Palenque has Plenty

Palenque (Pronounced Pah-len-kay), for me, is as I always imagined an ancient Mayan ruin site to be. Beautiful architectural stepped pyramids surrounded by a green jungle of tall trees. Verdant green grass fills the courtyards between light colored stone structures with steep steps ascending to platforms featuring an artistic temple upon the mount. I can easily say that Palenque might be my favorite ancient site I have ever explored. The overall feeling is wondrous, and it is easy to feel a connection with the ancient people who built Palenque one and a half millennia ago.

Palenque Mayan Ruin - Temple of Inscriptions
Temple of Inscriptions Courtyard

The pyramids here are smaller than I have seen at most other of the most popular Maya sites, but they are arranged in what was clearly a planned city. The monuments lay one next to another like a row of neat houses with large, accommodating courtyards between. The grass is lush and inviting – I wanted to spread a picnic blanket and marvel at the surroundings.

Unlike the Mayan sites in the Yucatan like Chichen Itza or Uxmal, where the jungle is short and stunted due to limited rain, here the jungle loomed over our heads. The Yucatan sites are likewise on flat ground, but Palenque is built in the hills. Ridges rise above the town, festooned with canopy trees making for a picturesque background for the monuments. From places in the town, I looked off to a wide vista of the surrounding plains below the hills, providing an enviable view that sets Palenque apart from the Yucatan Mayan archeological sites.

Palenque Mayan Ruin - Temple of Inscriptions
Temple of Inscriptions

Palenque was founded in the 3rd century BC and reached its zenith in the 7th century. It was abandoned around the 9th century for unknown reasons, and the jungle took it over quickly. But this helped to preserve the site for the intervening centuries. Today, less than 10% of the city has been recovered from the jungle, and I saw plenty of examples of temples still waiting repair and exploration. It’s amazing to me to realize just how little of the ancient Mayan civilization has actually been excavated – most of the work still remains to be done.

TEmple of Inscriptions

Palenque Mayan Ruin - Temple of the Cross
Temple of the Cross

Dominating the history of Palenque is the king who built much of its best structures – K’inich Janaab Pakal I (Pakal the Great). He was found buried in the most impressive pyramid in Palenque – the Temple of Inscriptions, so named for the large inscription tablet found within. His tomb is one of the most significant graves yet found from the Ancient Mayan world. He wore a jade mosaic mask over his face and a suit made of jade with each piece held together by gold wire. The carved lid of Pakal’s tomb is a very unique and famous piece of art. I remember when the book, Chariots of the Gods came out (along with a movie of the same title), the stone was compared to a Mercury astronaut as he claimed that it was evidence of extraterrestrial influence on the Maya. Plenty of others have postulated all manner of things about the image. A duplicate of the lid and sarcophagus are at the museum on site, but the actual piece is still in the temple itself, unreachable for visitors.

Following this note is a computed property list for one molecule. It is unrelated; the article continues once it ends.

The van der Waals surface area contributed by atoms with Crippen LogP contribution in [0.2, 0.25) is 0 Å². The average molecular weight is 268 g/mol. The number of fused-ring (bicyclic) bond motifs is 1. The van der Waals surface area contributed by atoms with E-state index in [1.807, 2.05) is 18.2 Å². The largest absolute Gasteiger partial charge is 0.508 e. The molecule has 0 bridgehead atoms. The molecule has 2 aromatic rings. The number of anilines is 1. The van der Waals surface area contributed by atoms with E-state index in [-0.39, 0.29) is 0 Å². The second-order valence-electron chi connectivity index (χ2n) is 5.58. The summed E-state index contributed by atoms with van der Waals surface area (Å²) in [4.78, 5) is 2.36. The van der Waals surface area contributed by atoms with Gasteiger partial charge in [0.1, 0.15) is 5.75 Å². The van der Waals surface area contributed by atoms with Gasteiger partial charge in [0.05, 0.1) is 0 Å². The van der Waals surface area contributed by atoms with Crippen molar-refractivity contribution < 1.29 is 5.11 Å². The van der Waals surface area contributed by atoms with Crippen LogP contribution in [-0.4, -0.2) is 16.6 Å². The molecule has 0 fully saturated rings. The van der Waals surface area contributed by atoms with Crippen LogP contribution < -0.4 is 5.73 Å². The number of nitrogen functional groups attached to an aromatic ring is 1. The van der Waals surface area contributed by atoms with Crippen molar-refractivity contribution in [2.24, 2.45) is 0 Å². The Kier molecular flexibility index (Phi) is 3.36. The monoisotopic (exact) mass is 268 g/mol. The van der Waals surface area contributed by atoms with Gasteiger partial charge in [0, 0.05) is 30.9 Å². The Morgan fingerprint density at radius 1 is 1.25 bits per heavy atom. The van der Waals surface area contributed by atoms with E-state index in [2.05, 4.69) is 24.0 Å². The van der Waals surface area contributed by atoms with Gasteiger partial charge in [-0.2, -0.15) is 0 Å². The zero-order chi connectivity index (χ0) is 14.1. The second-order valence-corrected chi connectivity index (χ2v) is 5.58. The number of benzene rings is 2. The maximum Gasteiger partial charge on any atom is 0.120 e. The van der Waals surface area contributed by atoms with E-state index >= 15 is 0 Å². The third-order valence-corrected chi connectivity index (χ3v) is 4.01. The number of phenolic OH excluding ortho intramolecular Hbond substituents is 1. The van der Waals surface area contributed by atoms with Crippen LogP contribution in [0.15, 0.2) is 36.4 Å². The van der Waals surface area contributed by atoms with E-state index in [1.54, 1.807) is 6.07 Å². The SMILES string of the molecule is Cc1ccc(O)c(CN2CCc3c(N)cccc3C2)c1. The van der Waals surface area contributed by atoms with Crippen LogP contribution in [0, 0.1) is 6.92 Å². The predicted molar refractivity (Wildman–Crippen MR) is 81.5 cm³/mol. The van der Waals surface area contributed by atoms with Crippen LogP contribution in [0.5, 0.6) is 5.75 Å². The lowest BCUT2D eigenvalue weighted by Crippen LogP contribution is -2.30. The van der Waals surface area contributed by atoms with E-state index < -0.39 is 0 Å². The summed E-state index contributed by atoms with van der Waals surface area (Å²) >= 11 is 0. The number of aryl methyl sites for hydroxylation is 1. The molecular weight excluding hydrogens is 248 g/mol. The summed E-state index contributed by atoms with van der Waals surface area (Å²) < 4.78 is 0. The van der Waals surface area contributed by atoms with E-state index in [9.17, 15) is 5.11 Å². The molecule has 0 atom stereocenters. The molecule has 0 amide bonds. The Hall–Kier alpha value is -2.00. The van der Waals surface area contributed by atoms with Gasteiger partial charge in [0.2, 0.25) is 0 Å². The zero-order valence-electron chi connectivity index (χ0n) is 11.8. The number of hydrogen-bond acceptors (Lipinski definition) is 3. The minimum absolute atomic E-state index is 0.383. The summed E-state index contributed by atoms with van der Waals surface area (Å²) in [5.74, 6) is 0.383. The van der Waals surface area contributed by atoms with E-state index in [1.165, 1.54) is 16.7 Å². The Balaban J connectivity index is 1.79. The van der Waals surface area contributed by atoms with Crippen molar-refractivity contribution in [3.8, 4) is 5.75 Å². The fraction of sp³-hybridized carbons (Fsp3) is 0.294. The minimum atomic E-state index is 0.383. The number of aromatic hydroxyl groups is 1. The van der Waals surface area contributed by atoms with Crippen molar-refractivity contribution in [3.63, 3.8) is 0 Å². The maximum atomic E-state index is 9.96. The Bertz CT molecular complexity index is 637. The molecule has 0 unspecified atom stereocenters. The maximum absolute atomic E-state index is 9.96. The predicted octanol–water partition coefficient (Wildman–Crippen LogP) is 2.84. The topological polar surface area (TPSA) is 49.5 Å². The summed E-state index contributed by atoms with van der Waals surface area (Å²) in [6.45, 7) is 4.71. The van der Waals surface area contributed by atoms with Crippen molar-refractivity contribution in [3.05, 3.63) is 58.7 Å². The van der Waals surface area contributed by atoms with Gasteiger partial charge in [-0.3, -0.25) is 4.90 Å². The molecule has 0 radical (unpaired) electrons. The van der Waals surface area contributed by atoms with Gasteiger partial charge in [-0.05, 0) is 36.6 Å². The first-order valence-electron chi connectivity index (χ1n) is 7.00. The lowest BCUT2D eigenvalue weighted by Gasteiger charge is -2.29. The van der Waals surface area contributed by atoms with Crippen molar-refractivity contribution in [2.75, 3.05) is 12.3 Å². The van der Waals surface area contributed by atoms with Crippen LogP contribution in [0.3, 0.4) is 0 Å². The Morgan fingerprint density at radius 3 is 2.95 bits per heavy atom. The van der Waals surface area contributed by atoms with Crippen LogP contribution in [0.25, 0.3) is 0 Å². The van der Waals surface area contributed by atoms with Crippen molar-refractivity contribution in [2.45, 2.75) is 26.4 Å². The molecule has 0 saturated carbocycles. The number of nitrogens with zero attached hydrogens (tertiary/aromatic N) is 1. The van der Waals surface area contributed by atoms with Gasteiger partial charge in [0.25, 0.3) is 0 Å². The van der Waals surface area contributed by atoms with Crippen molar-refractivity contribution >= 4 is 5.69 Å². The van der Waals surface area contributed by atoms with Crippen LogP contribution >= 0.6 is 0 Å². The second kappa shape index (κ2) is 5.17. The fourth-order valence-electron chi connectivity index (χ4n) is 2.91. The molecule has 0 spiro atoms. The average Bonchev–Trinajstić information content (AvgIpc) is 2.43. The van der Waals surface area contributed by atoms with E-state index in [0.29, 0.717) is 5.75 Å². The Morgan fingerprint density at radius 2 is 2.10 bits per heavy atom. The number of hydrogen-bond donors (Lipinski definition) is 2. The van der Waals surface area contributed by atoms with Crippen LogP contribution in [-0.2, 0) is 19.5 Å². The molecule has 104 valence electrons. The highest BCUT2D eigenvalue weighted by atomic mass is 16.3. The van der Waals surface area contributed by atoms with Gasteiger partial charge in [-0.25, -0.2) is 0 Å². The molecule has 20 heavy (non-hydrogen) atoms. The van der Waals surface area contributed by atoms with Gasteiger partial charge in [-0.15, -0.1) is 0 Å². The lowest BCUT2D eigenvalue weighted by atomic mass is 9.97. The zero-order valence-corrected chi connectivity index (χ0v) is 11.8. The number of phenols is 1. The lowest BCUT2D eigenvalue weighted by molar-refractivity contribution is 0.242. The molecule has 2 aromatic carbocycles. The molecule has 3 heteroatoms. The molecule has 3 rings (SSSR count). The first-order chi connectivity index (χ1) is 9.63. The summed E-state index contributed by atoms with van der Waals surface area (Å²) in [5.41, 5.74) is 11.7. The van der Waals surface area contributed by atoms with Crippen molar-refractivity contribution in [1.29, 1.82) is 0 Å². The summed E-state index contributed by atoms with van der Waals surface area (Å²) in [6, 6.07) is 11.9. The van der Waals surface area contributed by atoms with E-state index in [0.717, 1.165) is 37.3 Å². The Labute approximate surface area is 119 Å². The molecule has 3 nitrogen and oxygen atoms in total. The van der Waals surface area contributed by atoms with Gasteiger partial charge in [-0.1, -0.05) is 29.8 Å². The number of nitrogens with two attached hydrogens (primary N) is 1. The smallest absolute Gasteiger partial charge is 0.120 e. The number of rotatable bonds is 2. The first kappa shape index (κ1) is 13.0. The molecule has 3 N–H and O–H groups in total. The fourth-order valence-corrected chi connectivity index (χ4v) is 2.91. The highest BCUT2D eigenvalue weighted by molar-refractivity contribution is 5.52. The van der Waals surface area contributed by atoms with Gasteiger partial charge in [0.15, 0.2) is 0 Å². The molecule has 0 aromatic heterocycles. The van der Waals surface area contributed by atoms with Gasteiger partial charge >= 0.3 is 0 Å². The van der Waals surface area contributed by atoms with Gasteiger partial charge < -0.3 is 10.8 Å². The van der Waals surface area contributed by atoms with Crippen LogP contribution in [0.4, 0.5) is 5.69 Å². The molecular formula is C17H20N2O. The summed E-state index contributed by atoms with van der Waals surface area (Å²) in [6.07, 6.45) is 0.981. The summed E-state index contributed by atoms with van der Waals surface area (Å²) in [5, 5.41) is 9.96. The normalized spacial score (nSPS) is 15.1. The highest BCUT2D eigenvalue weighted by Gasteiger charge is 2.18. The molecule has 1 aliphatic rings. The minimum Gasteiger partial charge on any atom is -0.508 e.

Temple of the Foliated Cross

His sons carried on his legacy and expanded the city further. Pakal was succeeded by his son, K’inich Kan Bahlam II, built additional structures, including the Temple of the Cross Complex. This complex includes the Temple of the Sun, the Temple of the Cross and the Temple of the Foliated Cross. All can be climbed, with the trip up the tallest, the Temple of the Cross, affording nice views of Palenque and the surrounding jungle.

Palenque Mayan Ruin - The Palace
The Palace

The Palace

In the center of town and amongst all these temples is the Palace complex which sites at a right angle to the Temple of Inscriptions. Most of the Palace is open for exploration and was a great deal of fun. Towering over the place is the Observation Tower, a four-story building that rises above the Palace and is a dominant feature of all of Palenque. Some hallways feature A-shaped Corbel arches and unusual T-shaped windows. Good examples of bas-relief carvings can be viewed here as well.

Palenque Mayan Ruin - Corbel Arch
Corbel Arch

Further beyond are additional temples and ruins. It was fun to walk about these and the crowds were small enough that we never felt crowded or failed to be able to get a picture devoid of tourists when I wanted to. There is a small museum on site that we passed on due to time constraints but I hope to visit my next time through.

I enjoyed Palenque more than I thought I would, and I was looking forward to seeing it. It was a leisurely stroll with great views everywhere I looked and climbing the steps of pyramids or exploring the rooms of the Palace or other structures was fun. It was easy to wonder at what the town was like in its hey-day and imagine the people who lived here. If you can make the trip, I heartily recommend it.

I offer tips and advice on how to see Palenque here.

A gallery of pictures from our visit is here.

To see my list of favorite Mesoamerican ruins I have visited, go here.


IT pro by day, avid traveler and photographer by night.

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